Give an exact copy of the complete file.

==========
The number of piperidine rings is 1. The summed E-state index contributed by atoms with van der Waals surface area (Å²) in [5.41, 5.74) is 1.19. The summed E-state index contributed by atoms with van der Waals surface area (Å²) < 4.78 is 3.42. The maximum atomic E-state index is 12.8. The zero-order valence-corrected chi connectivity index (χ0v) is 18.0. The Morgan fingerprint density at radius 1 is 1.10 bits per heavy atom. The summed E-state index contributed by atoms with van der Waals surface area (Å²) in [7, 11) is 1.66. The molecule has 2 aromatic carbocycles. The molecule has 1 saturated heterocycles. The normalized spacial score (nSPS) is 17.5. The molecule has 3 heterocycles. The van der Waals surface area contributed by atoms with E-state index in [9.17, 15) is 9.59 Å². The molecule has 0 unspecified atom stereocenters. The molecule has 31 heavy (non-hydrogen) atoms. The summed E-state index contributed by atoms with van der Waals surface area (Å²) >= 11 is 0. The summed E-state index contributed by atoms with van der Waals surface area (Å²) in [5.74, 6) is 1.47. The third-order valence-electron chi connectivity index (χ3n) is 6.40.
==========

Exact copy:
The number of piperidine rings is 1. The summed E-state index contributed by atoms with van der Waals surface area (Å²) in [5.41, 5.74) is 1.19. The summed E-state index contributed by atoms with van der Waals surface area (Å²) < 4.78 is 3.42. The maximum atomic E-state index is 12.8. The zero-order valence-corrected chi connectivity index (χ0v) is 18.0. The Morgan fingerprint density at radius 1 is 1.10 bits per heavy atom. The summed E-state index contributed by atoms with van der Waals surface area (Å²) in [7, 11) is 1.66. The molecule has 2 aromatic carbocycles. The molecule has 1 saturated heterocycles. The normalized spacial score (nSPS) is 17.5. The molecule has 3 heterocycles. The van der Waals surface area contributed by atoms with E-state index in [9.17, 15) is 9.59 Å². The molecule has 0 unspecified atom stereocenters. The molecule has 31 heavy (non-hydrogen) atoms. The summed E-state index contributed by atoms with van der Waals surface area (Å²) >= 11 is 0. The summed E-state index contributed by atoms with van der Waals surface area (Å²) in [5.74, 6) is 1.47. The third-order valence-electron chi connectivity index (χ3n) is 6.40.